Well, I’ve been on the other side of the world for a week now and figure it’s time for an update. We spent our first week in Jakarta working at the IRD Indonesia headquarters. We were welcomed with warm greetings, our own desks, and a welcome lunch. The first week at the office, Kerr and I attended a few meetings, read articles about internally displaced people and learned several new phrases in Indonesian. I can now greet people at any time of the day, ask about prices in the market and maybe give directions. Kerr has mastered the numbers and is now officially in charge of exchanging money and making appointments.

Before I left for Indonesia, when I was researching online, I somehow missed READ MORE

Candler Students Work Globally for IRD

posted in: 2009, About - No Comments

Candler received a grant from International Relief and Development, Inc. to send seven student interns to service sites in the Republic of Georgia, Mozambique, Indonesia, and IRD headquarters in Washington, D.C. this summer. Six Candler students and one student from Emory’s Rollins School of Public Health will be assessing a broad range of issues, including democracy and governance, HIV/AIDS, and community development.

Republic of Georgia
Clare Gibert, 2nd year MDiv student
Jason Kuder, 2nd year MDiv student

Clare and Jason are conducting community assessments regarding democracy and governance, workforce development/vocational education, and refugee conditions and accommodation.

Kerr Ramsay, 3rd year MDiv student
Gretchen Van Ess, 3rd year MDiv student

Kerr and Gretchen are working on community mapping, needs assessment in the areas of local governance and health, and conflict resolution through the IRD’s SERASI program.

Aquarius Gilmer, 2nd year MDiv student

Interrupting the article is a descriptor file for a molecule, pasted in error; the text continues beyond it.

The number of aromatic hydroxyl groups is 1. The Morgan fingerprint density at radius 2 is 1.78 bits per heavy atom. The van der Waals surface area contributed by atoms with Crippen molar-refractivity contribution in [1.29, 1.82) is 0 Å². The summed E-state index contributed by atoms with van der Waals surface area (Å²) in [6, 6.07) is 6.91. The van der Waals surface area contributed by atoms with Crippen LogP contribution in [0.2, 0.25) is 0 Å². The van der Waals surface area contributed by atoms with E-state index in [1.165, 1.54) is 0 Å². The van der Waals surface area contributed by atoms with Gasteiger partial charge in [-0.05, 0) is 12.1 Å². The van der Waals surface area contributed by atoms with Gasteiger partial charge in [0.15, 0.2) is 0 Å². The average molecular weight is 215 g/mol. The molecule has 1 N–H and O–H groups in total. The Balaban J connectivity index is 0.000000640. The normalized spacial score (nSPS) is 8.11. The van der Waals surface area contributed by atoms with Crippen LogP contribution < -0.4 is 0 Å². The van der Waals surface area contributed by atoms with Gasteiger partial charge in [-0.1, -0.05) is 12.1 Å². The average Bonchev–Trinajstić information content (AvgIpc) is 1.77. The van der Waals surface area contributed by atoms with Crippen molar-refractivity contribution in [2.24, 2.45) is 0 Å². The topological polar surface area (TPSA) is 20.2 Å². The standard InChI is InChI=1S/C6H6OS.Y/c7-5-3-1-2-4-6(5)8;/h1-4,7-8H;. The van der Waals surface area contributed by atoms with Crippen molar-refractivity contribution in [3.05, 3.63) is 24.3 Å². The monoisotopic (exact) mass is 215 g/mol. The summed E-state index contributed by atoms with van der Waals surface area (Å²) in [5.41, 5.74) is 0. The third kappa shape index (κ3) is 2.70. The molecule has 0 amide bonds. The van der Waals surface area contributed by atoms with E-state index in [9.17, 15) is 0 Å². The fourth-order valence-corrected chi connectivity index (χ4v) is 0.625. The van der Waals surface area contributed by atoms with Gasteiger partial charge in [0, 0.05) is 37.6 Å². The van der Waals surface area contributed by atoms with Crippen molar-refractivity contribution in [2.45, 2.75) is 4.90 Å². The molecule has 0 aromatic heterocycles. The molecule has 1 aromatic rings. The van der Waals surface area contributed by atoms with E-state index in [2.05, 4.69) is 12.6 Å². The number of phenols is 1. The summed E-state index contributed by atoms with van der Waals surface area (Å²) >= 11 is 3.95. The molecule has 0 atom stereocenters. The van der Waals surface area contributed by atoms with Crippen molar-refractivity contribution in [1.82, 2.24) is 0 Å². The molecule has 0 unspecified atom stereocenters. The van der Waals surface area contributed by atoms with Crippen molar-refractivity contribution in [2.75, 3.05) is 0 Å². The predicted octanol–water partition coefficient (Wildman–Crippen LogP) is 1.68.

Maria Presley, 2nd year MDiv student

Aquarius and Maria are working in the area of HIV/AIDS, studying different developmental stages of community-based organizations (CBOs) that are implementing home-based care activities in the Inhambane province of Mozambique.

Welcome to Mozambique

posted in: 2009, Mozambique (Tags: , ) - 1 Comment

Maria gets acclimated to her new environment

I face a conundrum as I begin to write this post: It is both impossible yet necessary to describe Mozambique in words. Impossible because the beauty of the people and the land here can only really be known firsthand. No words or 4 x 6 snapshots can depict the life that reverberates through this country like a drum. I was here one other time in 2005 and my attempt and failure in articulating the magic of Mozambique to the folks back home was my biggest problem. Forget the slowness of the internet connections or the constant lack of bathroom toilet paper. Nothing proved to be a bigger issue than putting this place into words. I return four years later and this problem is no better (and I’m sad to report that neither is my internet or toilet paper situation). My words will never do this country justice.

However, I believe that it is vitally important and perhaps even more necessary than ever to at least attempt to describe Mozambique, to put into words the sights and sounds of the country I see when I look out my window. READ MORE